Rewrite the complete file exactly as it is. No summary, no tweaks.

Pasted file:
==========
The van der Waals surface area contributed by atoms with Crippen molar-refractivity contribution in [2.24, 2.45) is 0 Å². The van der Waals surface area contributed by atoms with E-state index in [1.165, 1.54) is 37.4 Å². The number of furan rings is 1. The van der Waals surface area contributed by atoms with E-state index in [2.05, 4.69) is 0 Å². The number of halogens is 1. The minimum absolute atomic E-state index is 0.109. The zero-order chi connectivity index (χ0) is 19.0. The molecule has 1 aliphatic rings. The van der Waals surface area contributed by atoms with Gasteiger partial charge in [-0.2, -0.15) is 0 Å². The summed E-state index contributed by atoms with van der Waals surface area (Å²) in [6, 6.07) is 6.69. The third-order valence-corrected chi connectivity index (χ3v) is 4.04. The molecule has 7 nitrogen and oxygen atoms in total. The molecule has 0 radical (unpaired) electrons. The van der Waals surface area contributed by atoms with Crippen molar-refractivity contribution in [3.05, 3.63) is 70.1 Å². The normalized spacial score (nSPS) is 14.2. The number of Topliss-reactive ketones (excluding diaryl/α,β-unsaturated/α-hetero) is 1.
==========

The van der Waals surface area contributed by atoms with Crippen molar-refractivity contribution in [2.24, 2.45) is 0 Å². The van der Waals surface area contributed by atoms with E-state index in [1.165, 1.54) is 37.4 Å². The number of furan rings is 1. The van der Waals surface area contributed by atoms with E-state index in [2.05, 4.69) is 0 Å². The number of halogens is 1. The minimum absolute atomic E-state index is 0.109. The zero-order chi connectivity index (χ0) is 19.0. The molecule has 1 aliphatic rings. The van der Waals surface area contributed by atoms with Gasteiger partial charge in [-0.2, -0.15) is 0 Å². The summed E-state index contributed by atoms with van der Waals surface area (Å²) in [6, 6.07) is 6.69. The third-order valence-corrected chi connectivity index (χ3v) is 4.04. The molecule has 7 nitrogen and oxygen atoms in total. The molecule has 0 radical (unpaired) electrons. The van der Waals surface area contributed by atoms with Crippen molar-refractivity contribution in [3.05, 3.63) is 70.1 Å². The normalized spacial score (nSPS) is 14.2. The number of Topliss-reactive ketones (excluding diaryl/α,β-unsaturated/α-hetero) is 1.